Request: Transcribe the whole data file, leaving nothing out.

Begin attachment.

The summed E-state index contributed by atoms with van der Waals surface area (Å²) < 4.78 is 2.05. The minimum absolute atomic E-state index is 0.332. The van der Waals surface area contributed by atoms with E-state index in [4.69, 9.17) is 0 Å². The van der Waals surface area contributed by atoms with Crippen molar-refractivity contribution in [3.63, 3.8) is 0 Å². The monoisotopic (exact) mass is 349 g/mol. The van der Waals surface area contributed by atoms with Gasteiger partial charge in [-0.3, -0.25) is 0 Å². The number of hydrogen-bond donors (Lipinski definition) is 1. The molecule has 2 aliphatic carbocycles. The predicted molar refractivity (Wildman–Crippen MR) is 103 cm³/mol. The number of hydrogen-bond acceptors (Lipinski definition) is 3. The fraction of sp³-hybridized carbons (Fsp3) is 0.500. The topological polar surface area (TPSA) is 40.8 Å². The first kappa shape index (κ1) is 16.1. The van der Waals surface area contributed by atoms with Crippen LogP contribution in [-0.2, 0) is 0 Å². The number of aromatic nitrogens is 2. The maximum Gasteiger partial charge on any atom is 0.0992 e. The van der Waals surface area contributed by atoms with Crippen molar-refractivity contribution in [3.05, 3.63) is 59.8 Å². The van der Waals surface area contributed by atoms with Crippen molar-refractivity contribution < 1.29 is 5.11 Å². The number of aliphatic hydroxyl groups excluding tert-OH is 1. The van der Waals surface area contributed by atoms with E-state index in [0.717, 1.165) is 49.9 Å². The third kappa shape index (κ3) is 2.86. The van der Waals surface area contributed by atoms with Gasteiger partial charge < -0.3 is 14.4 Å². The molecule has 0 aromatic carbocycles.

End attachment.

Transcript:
The summed E-state index contributed by atoms with van der Waals surface area (Å²) < 4.78 is 2.05. The minimum absolute atomic E-state index is 0.332. The van der Waals surface area contributed by atoms with E-state index in [4.69, 9.17) is 0 Å². The van der Waals surface area contributed by atoms with Crippen molar-refractivity contribution in [3.63, 3.8) is 0 Å². The monoisotopic (exact) mass is 349 g/mol. The van der Waals surface area contributed by atoms with Gasteiger partial charge in [-0.3, -0.25) is 0 Å². The number of hydrogen-bond donors (Lipinski definition) is 1. The molecule has 2 aliphatic carbocycles. The predicted molar refractivity (Wildman–Crippen MR) is 103 cm³/mol. The number of hydrogen-bond acceptors (Lipinski definition) is 3. The fraction of sp³-hybridized carbons (Fsp3) is 0.500. The topological polar surface area (TPSA) is 40.8 Å². The first kappa shape index (κ1) is 16.1. The van der Waals surface area contributed by atoms with Crippen LogP contribution in [-0.2, 0) is 0 Å². The number of aromatic nitrogens is 2. The maximum Gasteiger partial charge on any atom is 0.0992 e. The van der Waals surface area contributed by atoms with Crippen molar-refractivity contribution in [3.05, 3.63) is 59.8 Å². The van der Waals surface area contributed by atoms with Crippen molar-refractivity contribution < 1.29 is 5.11 Å². The number of aliphatic hydroxyl groups excluding tert-OH is 1. The van der Waals surface area contributed by atoms with E-state index in [0.717, 1.165) is 49.9 Å². The third kappa shape index (κ3) is 2.86. The van der Waals surface area contributed by atoms with Gasteiger partial charge < -0.3 is 14.4 Å². The molecule has 0 aromatic carbocycles.